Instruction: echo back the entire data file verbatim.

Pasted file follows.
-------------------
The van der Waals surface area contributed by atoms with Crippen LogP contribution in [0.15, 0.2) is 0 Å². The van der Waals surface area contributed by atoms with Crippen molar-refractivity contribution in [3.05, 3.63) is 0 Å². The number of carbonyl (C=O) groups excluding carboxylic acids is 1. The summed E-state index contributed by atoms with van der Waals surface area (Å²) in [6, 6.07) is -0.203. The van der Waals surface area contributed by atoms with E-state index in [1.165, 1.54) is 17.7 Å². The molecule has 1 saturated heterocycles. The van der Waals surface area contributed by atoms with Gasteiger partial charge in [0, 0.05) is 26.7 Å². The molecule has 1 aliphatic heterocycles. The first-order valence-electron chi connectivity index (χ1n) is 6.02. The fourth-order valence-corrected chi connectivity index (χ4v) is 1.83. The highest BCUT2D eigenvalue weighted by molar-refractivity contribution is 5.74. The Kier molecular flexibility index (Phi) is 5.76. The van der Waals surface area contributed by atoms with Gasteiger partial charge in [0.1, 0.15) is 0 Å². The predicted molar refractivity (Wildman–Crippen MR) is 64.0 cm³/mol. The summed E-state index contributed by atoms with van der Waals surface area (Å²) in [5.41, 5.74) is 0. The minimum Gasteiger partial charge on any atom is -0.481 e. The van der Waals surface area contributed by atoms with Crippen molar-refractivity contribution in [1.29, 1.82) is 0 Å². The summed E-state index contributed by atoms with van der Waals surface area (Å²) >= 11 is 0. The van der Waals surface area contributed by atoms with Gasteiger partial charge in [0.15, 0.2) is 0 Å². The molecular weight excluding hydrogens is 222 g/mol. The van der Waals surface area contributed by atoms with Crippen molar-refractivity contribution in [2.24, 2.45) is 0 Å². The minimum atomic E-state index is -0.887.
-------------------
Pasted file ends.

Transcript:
The van der Waals surface area contributed by atoms with Crippen LogP contribution in [0.15, 0.2) is 0 Å². The van der Waals surface area contributed by atoms with Crippen molar-refractivity contribution in [3.05, 3.63) is 0 Å². The number of carbonyl (C=O) groups excluding carboxylic acids is 1. The summed E-state index contributed by atoms with van der Waals surface area (Å²) in [6, 6.07) is -0.203. The van der Waals surface area contributed by atoms with E-state index in [1.165, 1.54) is 17.7 Å². The molecule has 1 saturated heterocycles. The van der Waals surface area contributed by atoms with Gasteiger partial charge in [0, 0.05) is 26.7 Å². The molecule has 1 aliphatic heterocycles. The first-order valence-electron chi connectivity index (χ1n) is 6.02. The fourth-order valence-corrected chi connectivity index (χ4v) is 1.83. The highest BCUT2D eigenvalue weighted by molar-refractivity contribution is 5.74. The Kier molecular flexibility index (Phi) is 5.76. The van der Waals surface area contributed by atoms with Gasteiger partial charge in [0.1, 0.15) is 0 Å². The predicted molar refractivity (Wildman–Crippen MR) is 64.0 cm³/mol. The summed E-state index contributed by atoms with van der Waals surface area (Å²) in [5.41, 5.74) is 0. The minimum Gasteiger partial charge on any atom is -0.481 e. The van der Waals surface area contributed by atoms with Crippen molar-refractivity contribution in [1.29, 1.82) is 0 Å². The summed E-state index contributed by atoms with van der Waals surface area (Å²) >= 11 is 0. The van der Waals surface area contributed by atoms with Gasteiger partial charge in [0.15, 0.2) is 0 Å². The molecular weight excluding hydrogens is 222 g/mol. The van der Waals surface area contributed by atoms with Crippen molar-refractivity contribution in [2.24, 2.45) is 0 Å². The minimum atomic E-state index is -0.887.